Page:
Presentation on theme: "What is Deception? Deliberate attempt to lead others to a belief; Any attempt to hide or misrepresent the truth; Any attempt to deceive another; Making."— Presentation transcript:
What is Deception? Deliberate attempt to lead others to a belief; Any attempt to hide or misrepresent the truth; Any attempt to deceive another; Making a false statement; Not giving someone information you know they would want
Why Do We Do It? Power gain Tension avoidance Conflict reduction Saving face
Power Gain Children lying to gain power over their parents - Im going to call the cops and tell them you beat me up if you dont give me… Parents lying to gain power over their child or children - If youre naughty, Santa wont bring you anything for Christmas.
Power Gain (cont.) Siblings lying to gain power over one another - Ill tell mom, you broke her vase because she believes me more.
Tension Avoidance A wife asks her husband, "Was there any other woman at the party whom you thought was more attractive than me?" -He lies by claiming she was the most attractive when she was not. -He does not want to make her jealous, and he does not want to deal with her having such feelings…
Conflict Reduction The most familiar example is the servant who says to the visitor, "Madame is not at home," meaning, "Madame does not want to see you. Picking words that are vague or open- ended to use during conversation
Saving Face Faking an orgasm during sex to save face for their spouse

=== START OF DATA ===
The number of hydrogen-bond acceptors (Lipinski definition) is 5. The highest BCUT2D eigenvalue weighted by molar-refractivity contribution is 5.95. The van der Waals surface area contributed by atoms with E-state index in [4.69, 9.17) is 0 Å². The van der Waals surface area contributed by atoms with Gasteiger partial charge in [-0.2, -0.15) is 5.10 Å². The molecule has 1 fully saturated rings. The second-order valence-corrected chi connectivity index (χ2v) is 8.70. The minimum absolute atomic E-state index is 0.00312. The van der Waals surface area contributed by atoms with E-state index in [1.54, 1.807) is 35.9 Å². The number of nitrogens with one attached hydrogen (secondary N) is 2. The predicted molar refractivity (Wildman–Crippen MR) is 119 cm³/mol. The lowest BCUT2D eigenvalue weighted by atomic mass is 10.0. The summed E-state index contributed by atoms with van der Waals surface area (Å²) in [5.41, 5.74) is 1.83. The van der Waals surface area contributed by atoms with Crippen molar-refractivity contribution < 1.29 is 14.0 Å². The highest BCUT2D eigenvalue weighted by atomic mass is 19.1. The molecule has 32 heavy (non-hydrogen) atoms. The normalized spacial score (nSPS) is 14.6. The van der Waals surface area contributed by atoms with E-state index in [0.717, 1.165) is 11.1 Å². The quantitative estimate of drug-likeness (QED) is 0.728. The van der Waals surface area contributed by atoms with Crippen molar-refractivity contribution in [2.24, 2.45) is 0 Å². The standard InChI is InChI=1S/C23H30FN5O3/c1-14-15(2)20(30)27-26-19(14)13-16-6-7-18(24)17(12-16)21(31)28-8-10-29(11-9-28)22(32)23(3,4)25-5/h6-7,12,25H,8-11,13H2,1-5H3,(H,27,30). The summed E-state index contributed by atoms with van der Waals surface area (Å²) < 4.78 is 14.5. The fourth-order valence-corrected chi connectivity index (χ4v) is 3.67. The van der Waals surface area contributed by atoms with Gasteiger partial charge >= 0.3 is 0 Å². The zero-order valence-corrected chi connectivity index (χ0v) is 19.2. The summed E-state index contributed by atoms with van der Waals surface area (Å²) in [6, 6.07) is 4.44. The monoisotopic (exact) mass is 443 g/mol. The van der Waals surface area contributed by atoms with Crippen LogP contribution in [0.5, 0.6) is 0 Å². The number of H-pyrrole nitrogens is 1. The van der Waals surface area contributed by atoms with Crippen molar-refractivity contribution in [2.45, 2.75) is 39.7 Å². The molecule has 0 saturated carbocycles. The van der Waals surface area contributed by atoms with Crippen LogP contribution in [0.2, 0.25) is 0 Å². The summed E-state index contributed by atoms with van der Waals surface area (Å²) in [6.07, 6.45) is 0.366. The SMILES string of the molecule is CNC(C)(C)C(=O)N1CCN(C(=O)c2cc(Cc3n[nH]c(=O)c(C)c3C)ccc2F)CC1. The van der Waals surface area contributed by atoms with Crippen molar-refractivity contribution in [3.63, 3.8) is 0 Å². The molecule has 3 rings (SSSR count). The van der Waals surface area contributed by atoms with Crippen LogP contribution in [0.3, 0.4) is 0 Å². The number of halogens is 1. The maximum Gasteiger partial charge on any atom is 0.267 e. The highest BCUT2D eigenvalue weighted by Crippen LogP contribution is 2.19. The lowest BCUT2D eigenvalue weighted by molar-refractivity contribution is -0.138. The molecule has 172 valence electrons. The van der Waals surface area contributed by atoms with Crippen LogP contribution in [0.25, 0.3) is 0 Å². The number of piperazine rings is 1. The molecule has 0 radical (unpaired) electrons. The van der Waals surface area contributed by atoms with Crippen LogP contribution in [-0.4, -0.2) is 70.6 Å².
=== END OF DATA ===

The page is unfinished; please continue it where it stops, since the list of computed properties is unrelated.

Why Does It Work? Truth-bias Motivation: Historical aspect Politeness
Truth-Bias The targets of lies, often unwittingly, collusively want to believe the liar…not wanting to recognize impending disaster… Parents unwittingly strive to avoid detecting their childs use of drugs because discovering it would force them to face the fact that they may be bad parents.
Truth-Bias (cont.) It is only the paranoid who foregoes… peace of mind, and those whose lives are actually at some risk if they are not constantly alert to betrayal... would look for deception
Motivation: History Those who have more to lose work harder -China: Those caught cheating on their spouse were drowned or stoned so naturally the deceiver would be much more motivated to not get caught
Motivation: History (cont.) - In the U.S. and European countries: children caught in a lie would be spanked by their teacher or parents such as in the popular old saying, spare the rod, spoil the child which motivates the child to be better at deceiving
Politeness Preschool children… understand absolute prohibitions and often become skilled at detecting and denouncing the lies of others. This becomes a source of social embarrassment, and the child, having learned not to lie, has to learn that lying is a part of life and a requisite of good manners.
Politeness (cont.) Ralphie in A Christmas Story is forced to don the bunny suit and say thank you for his unwanted present
Politeness (cont.) Children being told not to point out if -Granny breaks wind -Auntie has stinky breath
Politeness (cont.) White lies and Euphemisms -Rather than saying that someone in the family died, they are said to have passed or went with God
Who are the best lie detectors? …[there is] evidence that abused children living in an institutional setting were more accurate than other children in detecting lies from demeanor
Conclusion Collectively we are terrible at detecting lies -Those who lie and deceive are very motivated to do so whether it is for personal gain or to smooth out wrinkles in their relationships will work harder to do so -They are also more motivated because being caught would result in punishment -The truth-bias and the desire to avoid impending doom -Politeness dictates that we ignore certain information
Bibliography Ekman, Paul. "Why don't we catch liars?(Truth-Telling, Lying and Self-Deception)." Social Research 63.n3 (Fall 1996): 801(17). 3 Mar. 2010.. Ekman, Paul. O'Sullivan, Maureen. "Who Can Catch A Liar?." Who Can Catch A Liar?. 10 Mar. 2009.. Mothersill, Mary. "Some questions about truthfulness and lying." Social Research 63.n3 (Fall 1996): 913(17). 3 Mar. 2010..